Head to Head
In many ways, the Galibier Mistral Lite Foul Weather Jersey competes directly with the Castelli Gabba 2 Short Sleeve Jersey. The Gabba 2 retails anywhere between £70.00 and £150.00 depending on colour. The Mistral is £54.77 but you only have one colour choice.
It’s a love hate thing
I bought my Mistral Lite last year and I never really ‘got it’. It was heavy, hot and clammy. Because it was so hot, I rode with the zip down and it was flappy. Let’s be fair, I hated it.
Until this spring, it sat (unloved) in the cupboard until, on a whim, I pulled it out again. The bitter cold has gone, but night rides have been a succession of cold, drizzle and mud. Maybe this was what it has been waiting for.
My riding buddy Rich, has a Gabba and he loves it. So maybe I was missing something.
Matched with a short sleeved base layer and arm warmers, I have sallied forth into the damp and murk to get the grips with this shirt. Except it is more like a short sleeved jacket than a shirt. A characteristic I believe it shares with the Gabba.
The other night’s ride with Rich was a perfect example of ideal conditions for the Mistral. Cold, and getting colder. Persistent drizzle with back roads and trails covered with a coating of sloppy mud. If anything was going to test this thing, this was it.
Five minutes into the ride I was cold and thought about turning back for an extra layer. I was however, a little on the drag so I decided to press on. I needn’t have worried about being cold, because soon I wasn’t. The high collar (helped by a buff) kept out all the draughts, and I soon reached a decent working temperature.
A light, but cold, easterly whipped the heat from my (lower legs) – yes I only had knee warmers on! My fingers began to get chilled as did my feet. My core however, remained toasty.
It wasn’t long before the drizzle became annoying. Our glasses were either misted up, coated with moisture or mud, or a combination of all the above. My arm warmers were damp and the windchill was obvious, but not that bad. An hour later, it let up. My body was perfectly dry, no water had got in and yes, I was still warm.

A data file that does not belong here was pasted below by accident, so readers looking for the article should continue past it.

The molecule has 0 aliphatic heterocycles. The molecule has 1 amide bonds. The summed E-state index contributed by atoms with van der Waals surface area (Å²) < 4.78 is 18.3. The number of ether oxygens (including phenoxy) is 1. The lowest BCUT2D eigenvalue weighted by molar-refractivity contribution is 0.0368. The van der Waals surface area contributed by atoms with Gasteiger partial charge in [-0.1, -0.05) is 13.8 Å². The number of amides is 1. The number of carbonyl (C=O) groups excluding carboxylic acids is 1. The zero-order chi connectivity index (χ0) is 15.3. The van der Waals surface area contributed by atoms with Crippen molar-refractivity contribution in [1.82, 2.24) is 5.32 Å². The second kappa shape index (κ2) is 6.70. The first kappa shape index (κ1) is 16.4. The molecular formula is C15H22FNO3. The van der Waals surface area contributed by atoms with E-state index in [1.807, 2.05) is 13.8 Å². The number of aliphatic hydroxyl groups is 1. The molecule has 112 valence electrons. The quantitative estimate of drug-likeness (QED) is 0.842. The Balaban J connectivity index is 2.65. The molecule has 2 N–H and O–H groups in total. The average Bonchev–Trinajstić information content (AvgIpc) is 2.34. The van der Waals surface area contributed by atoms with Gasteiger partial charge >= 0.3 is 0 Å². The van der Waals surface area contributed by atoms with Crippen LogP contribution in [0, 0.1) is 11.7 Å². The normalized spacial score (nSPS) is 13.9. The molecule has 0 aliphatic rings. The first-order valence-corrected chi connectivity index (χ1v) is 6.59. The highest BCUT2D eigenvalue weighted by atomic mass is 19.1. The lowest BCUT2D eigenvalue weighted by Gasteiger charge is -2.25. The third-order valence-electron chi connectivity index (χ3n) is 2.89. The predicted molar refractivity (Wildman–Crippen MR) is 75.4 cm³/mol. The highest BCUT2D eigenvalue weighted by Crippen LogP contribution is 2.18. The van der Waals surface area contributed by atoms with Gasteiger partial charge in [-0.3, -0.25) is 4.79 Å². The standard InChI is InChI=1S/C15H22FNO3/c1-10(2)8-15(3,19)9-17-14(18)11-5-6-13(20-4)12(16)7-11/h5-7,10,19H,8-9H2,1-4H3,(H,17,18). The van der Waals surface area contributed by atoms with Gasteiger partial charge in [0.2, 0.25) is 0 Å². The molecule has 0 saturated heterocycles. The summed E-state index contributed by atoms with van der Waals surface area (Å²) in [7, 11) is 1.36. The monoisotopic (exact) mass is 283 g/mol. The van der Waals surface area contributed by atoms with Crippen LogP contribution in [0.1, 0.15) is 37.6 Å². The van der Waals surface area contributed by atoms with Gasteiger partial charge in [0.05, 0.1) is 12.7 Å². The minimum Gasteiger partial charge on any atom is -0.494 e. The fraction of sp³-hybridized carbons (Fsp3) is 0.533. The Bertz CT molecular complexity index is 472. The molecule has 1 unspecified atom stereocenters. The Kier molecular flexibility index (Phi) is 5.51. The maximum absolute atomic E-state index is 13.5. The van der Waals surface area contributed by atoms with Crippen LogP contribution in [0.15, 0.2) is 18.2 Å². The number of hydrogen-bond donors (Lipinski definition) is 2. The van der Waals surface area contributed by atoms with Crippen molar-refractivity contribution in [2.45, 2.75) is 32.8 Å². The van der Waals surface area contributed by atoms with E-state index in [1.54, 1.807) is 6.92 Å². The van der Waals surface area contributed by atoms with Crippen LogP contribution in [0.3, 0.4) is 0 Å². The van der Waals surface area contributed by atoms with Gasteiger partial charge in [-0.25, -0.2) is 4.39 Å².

You know that ‘boil in the bag’ feeling we all hate so much? The one uniquely associated with riding in shower or waterproofs? It just doesn’t happen.
As the ride progressed, it became colder and colder. My Garmin said it was 4 degrees, but the damp and mist made it feel much worse. Nevertheless, I remained warm enough, keeping a good, working, temperature throughout.
So how do I rate it?
At the bus stop, where we normally have a last few minutes natter when the ride is over and before heading to our separate homes, we compared notes. Basically, there was no difference. He was as warm and dry, as I was. The only real difference we could discern was cost. At a snip over £50.00 it seems the Mistral is as good as the Castelli – at least in purely functional terms. The moths in my wallet were less exercised than those in Rich’s so I reckon I am on a win there!
If you follow the link to the Galibier site, you will be able to read about the main features and technical aspects of the garment.
From my perspective then, the jersey is rugged and well made. I can’t see it falling apart in a hurry (it has survived a slide down the road without a mark).
It fits well and as long as you don’t have the zip fully undone, it doesn’t flap in the wind. It is plenty long enough at the back with grippers on the (long) tail to stop it riding up. I like it and thoroughly recommend it.
Maybe the only criticism, and this could just be a generic thing, is that it has a narrow range of use. Much colder and I’d argue that it wouldn’t be quite warm enough. I probably wouldn’t plan to use it much if the temperature hit double digits either. On a cold spring evening, it was absolutely perfect and I couldn’t have wanted anything else.
More colour choice would be nice. A bright orange option would help with visibility on dull days.
One thing though, don’t wear this without a base layer!
Last modified: 16th April 2018